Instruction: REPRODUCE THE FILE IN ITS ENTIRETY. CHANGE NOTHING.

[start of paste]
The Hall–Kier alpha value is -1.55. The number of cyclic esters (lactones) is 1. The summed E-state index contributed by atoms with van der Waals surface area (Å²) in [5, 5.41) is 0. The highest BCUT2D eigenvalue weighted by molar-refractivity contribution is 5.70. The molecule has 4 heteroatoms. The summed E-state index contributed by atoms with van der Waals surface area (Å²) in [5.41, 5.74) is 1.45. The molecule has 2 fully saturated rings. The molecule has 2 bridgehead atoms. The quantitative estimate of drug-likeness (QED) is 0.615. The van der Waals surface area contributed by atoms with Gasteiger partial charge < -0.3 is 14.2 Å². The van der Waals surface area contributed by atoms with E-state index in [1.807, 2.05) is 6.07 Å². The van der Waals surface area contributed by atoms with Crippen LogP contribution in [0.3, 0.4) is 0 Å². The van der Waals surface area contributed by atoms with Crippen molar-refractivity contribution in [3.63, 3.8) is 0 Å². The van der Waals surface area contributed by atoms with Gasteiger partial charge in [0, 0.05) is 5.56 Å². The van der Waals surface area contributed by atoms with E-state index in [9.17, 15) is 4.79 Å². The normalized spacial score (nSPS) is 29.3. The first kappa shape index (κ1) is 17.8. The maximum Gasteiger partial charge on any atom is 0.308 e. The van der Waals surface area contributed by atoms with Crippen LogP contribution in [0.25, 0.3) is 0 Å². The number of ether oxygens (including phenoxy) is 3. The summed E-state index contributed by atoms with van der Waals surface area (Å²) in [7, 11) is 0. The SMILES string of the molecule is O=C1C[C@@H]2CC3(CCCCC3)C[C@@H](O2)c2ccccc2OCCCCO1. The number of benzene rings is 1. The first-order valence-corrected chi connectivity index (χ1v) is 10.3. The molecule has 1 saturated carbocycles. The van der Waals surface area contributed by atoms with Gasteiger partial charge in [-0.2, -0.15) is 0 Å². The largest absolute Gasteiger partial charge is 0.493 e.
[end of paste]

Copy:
The Hall–Kier alpha value is -1.55. The number of cyclic esters (lactones) is 1. The summed E-state index contributed by atoms with van der Waals surface area (Å²) in [5, 5.41) is 0. The highest BCUT2D eigenvalue weighted by molar-refractivity contribution is 5.70. The molecule has 4 heteroatoms. The summed E-state index contributed by atoms with van der Waals surface area (Å²) in [5.41, 5.74) is 1.45. The molecule has 2 fully saturated rings. The molecule has 2 bridgehead atoms. The quantitative estimate of drug-likeness (QED) is 0.615. The van der Waals surface area contributed by atoms with Gasteiger partial charge < -0.3 is 14.2 Å². The van der Waals surface area contributed by atoms with E-state index in [1.807, 2.05) is 6.07 Å². The van der Waals surface area contributed by atoms with Crippen LogP contribution in [0.3, 0.4) is 0 Å². The van der Waals surface area contributed by atoms with Crippen molar-refractivity contribution in [3.63, 3.8) is 0 Å². The van der Waals surface area contributed by atoms with Gasteiger partial charge in [0, 0.05) is 5.56 Å². The van der Waals surface area contributed by atoms with E-state index in [9.17, 15) is 4.79 Å². The normalized spacial score (nSPS) is 29.3. The first kappa shape index (κ1) is 17.8. The maximum Gasteiger partial charge on any atom is 0.308 e. The van der Waals surface area contributed by atoms with Crippen LogP contribution in [0.25, 0.3) is 0 Å². The number of ether oxygens (including phenoxy) is 3. The summed E-state index contributed by atoms with van der Waals surface area (Å²) in [7, 11) is 0. The SMILES string of the molecule is O=C1C[C@@H]2CC3(CCCCC3)C[C@@H](O2)c2ccccc2OCCCCO1. The number of benzene rings is 1. The first-order valence-corrected chi connectivity index (χ1v) is 10.3. The molecule has 1 saturated carbocycles. The van der Waals surface area contributed by atoms with Gasteiger partial charge in [-0.2, -0.15) is 0 Å². The largest absolute Gasteiger partial charge is 0.493 e.